In a few minutes time the government House leader will stand to invoke closure on a bill that we will be talking about for a few hours today. That goes against everything anybody in the House should stand for. We already agreed a little earlier to take from the budget large sums to go toward the gun registry. It is such an embarrassment. Now from the back door the government opens up the doors again. We cannot go on with that charade.
It is about time that we drew to the attention of the people of the country the financial cruelty that has been perpetrated upon them by the government opposite. In light of that, to create part of that awareness, I move:
That this House do now adjourn.
Private Members' Business
February 17th, 2003 / 11:15 a.m.
Geoff Regan Parliamentary Secretary to the Leader of the Government in the House of Commons
Mr. Speaker, I am pleased to rise today in debate on Bill C-216 which would amend the Referendum Act, but the bill really does not deal with the main topic of my hon. friend's speech, which was proportional representation.
I want to talk about the bill itself, which is about the Referendum Act, but I first want to respond to some of the member's comments about PR, as he calls it.
I want to suggest to my hon. friend that it is actually self-serving for the NDP to be supporting and calling for this kind of system which obviously would benefit it, but would it benefit Canada? I want to suggest that the system we have had for so many years has provided great stability in Canada.
When NDP members talk about proportional representation or about changing the electoral system at all, I wonder why they refuse to consider, for example, the ordinal system where there would be a series of runoff elections, as they do in France and in many other countries around the world.
My hon. colleague talked about the fact that many countries have PR. He did not mention the fact that many countries have the ordinal system where there are runoff elections. If anything is going to give people control over the result of their elections, surely it is the runoff system where they have to make the difficult choice of deciding which candidate to vote for when the candidate of their choice is out. That is remarkably similar to the process of being in government, the process of making decisions when we have people from across this country with different concerns and points of view and we have to find consensus and compromise.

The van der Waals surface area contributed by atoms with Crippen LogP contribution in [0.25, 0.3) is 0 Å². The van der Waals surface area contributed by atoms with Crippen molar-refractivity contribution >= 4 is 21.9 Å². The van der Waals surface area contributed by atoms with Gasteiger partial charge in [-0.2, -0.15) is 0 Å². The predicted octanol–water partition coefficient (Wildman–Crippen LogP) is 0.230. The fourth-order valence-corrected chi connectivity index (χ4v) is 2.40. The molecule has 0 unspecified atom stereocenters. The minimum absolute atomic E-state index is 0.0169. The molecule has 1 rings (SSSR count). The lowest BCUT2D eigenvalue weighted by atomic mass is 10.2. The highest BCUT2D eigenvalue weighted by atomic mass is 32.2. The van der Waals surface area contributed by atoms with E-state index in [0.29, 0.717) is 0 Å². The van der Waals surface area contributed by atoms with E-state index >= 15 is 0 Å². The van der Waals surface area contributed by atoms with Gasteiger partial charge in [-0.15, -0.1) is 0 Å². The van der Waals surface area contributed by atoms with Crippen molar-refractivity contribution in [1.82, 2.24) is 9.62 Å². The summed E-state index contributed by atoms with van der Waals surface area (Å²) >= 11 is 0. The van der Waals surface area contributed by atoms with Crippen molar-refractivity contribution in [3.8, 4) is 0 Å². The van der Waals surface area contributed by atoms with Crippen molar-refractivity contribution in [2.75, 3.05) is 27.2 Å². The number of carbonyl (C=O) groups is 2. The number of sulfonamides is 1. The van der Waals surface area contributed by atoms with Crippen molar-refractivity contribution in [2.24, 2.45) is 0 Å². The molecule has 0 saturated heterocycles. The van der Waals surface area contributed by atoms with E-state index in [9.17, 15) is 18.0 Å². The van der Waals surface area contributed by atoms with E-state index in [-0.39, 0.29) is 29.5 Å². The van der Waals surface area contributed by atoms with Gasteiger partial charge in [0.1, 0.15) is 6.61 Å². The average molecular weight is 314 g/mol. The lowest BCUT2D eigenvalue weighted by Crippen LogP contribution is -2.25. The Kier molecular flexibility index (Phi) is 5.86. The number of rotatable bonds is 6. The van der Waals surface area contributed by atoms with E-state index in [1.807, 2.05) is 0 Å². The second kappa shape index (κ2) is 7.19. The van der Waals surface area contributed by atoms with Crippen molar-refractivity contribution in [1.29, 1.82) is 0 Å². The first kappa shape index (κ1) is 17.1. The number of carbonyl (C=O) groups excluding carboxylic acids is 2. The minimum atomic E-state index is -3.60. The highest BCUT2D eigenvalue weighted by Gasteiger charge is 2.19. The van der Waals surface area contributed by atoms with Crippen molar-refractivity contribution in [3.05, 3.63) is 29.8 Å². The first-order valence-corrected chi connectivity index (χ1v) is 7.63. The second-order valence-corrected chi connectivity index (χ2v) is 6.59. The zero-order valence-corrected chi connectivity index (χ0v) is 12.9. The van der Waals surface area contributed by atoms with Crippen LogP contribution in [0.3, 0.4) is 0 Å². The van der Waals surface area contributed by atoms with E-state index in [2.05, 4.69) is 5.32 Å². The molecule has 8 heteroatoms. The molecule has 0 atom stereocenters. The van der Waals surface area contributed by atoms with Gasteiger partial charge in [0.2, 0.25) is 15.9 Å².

Through being exposed to that kind of a process, of making those difficult choices, people would understand more and more, although I think many of them already do, but they would understand even better how government must work and how we must reconcile differences across our country and throughout different parts of our culture and our society. I suggest that my hon. friends maybe could look at the ordinal system and consider that when they talk about electoral reform.
However the bill is not so much about PR. It is really about referenda. What the bill proposes is the inclusion in the Referendum Act of a reference to electoral reform. This means that if the governor in council considers that it is in the public interest to consult the Canadian electorate on a question relating to the Constitution of Canada, or the reform of the electoral system of Canada, the governor in council could submit that question in a referendum. That is what the bill does; nothing more, nothing less.
This addition would not make it mandatory to hold a referendum in order to effect an electoral reform. It simply would impose certain obligations on the government in cases where it decides to submit to the electorate a question concerning electoral reform. The Referendum Act sets forth the rules that apply to constitutional referenda. For example, it provides for the organization and registration of registered referendum committees responsible for receiving contributions and incurring expenses. It authorizes the allocation of free broadcasting time and the possibility of holding the referendum only in certain provinces. These same rules would apply for electoral reform.
Referenda in Canada, including those conducted under the Referendum Act, are consultative and do not have the force of law. Hence, the House would have to examine and pass a bill even if a referendum were held on a given question.
To summarize, adding electoral reform to the Referendum Act would not mean that a referendum would have to be held in order to effect electoral reform. Such a referendum would not be binding. This change simply would impose certain rules to be followed if the Canadian people were asked a question concerning electoral reform. It is not about PR.
Bill C-216 adds nothing more to the current situation.
The government or Parliament can always propose holding a referendum on a specific question, and there is absolutely no need to amend the Referendum Act to do this.
In the past, Parliament has proposed holding referenda when necessary. For example, there was one on the prohibition of alcohol in 1898 and one on conscription in 1942.
The government can establish specific procedures depending on the question it intends to put to a referendum.
It is not necessary to subject each possible referendum relating to the electoral system to the same requirements as referenda on changes to the Constitution.
If we had to decide on whether to subject electoral reform to the rules set out in the Referendum Act, we would have to ask ourselves the following question: why add only electoral reform?